On Writing

There are probably hundreds of people in this country who consider the sports pages a place for idiots and fools to unite in their love of the inane; a place where mediocre hacks meet up with the minimally IQed to praise simple men who swing wood sticks and hurl skins of pig through the air.

All this might be true.

That said, this evening I was scanning the Facebook bios of some old high school classmates when I stumbled upon one person who works as a writer. Way back at Mahopac High School this guy was as arrogant and smug as they came—a snot-nosed prep who thought himself better than the rest of us. I’m not suggesting people don’t change in 18 years—they certainly do. But this is what he wrote about his current work:

I’m writing a book that finds the humanity in the open relationships of Emerson & Fuller, Lou & Rilke, Stieglitz & O’Keeffe, Diego & Frida, Sartre & Beauvoir, & Miller & Nin. Writing the book has helped me search for healthier ways to purge the contempt and self-loathing these lovers all internalized for having grown up in a culture damaged by industrial modernism. I think that we live in the most exciting times in history, because new kinds of relationships—new fulfillments between people, are possible now which were never really possible before.

Uh … yeah. I suppose I should see writing as some sort of holier-than-thou artistic endeavor; one that frees the soul and opens the imagination and lifts spirits and blah … blah … blah. Truth be told, I love to write for a very simple reason: I dig expressing myself, and allowing others to express themselves through my words. I don’t need to delude myself with flowery bullshit. Whether I write another paragraph or not (Hell, whether Jhumpa Lahiri or Tim O’Brien or Steve Rushin or Jason Sean Garber write another paragraph), the world will go on; the sun will rise; the sun will set. Yes, words can exude an unparalleled power; they can uprise; sedate; inspire; anger. But men like my former classmate confuse message with messenger. If the message is powerful enough, it matters little whether it is delivered by Hemingway or Gary Galvao, the guy who recently dug up my basement. What matters most is who’s listening.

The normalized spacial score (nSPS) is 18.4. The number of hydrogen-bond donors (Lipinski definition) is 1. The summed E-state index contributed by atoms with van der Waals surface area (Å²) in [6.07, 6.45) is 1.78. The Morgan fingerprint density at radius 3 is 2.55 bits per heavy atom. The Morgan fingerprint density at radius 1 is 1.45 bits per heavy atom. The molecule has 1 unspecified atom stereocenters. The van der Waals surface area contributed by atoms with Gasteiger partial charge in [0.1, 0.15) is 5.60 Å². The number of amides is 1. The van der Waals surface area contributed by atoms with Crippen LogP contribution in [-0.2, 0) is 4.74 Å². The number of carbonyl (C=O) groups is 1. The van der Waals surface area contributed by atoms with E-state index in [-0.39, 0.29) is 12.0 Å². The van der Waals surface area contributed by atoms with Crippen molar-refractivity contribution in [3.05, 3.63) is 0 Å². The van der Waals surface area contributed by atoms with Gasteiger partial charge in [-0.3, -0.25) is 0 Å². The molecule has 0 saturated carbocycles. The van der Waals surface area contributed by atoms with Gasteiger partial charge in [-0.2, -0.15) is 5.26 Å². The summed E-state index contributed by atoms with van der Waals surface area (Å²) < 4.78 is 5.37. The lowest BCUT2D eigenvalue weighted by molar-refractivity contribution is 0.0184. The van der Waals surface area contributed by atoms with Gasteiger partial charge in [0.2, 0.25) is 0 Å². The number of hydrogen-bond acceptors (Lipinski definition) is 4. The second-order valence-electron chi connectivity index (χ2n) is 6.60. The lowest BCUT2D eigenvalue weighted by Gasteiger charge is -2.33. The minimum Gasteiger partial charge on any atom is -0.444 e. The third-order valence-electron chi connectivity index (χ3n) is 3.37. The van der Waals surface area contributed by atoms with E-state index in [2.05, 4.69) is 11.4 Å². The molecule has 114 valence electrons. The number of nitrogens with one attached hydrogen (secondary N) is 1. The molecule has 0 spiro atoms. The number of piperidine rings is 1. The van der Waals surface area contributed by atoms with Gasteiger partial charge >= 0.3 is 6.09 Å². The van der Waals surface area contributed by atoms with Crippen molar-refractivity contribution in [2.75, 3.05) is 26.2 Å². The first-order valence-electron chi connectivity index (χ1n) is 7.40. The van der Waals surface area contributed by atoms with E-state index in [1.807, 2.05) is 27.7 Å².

3 thoughts on “On Writing”

  1. Judging from the description of the book, your old classmate is possibly a professor of history, English, or American studies. Having spent time in a history Ph.D. program, I can attest that there are a good share of academics who pepper their work with ‘flowery bullshit’ partly as a means of elevating their work. However, I think you’re being a little too hard on this guy. Assuming that he is an academic (kind of a big assumption, but somewhat reasonable), he is likely adopting the language that he was exposed to in graduate school. Academe is full of smug people, but also plenty of nice, down-to-earth people who write like your former classmate. Put another way, if you remembered him as a nice guy in school, would you have reacted differently to his description of his work?

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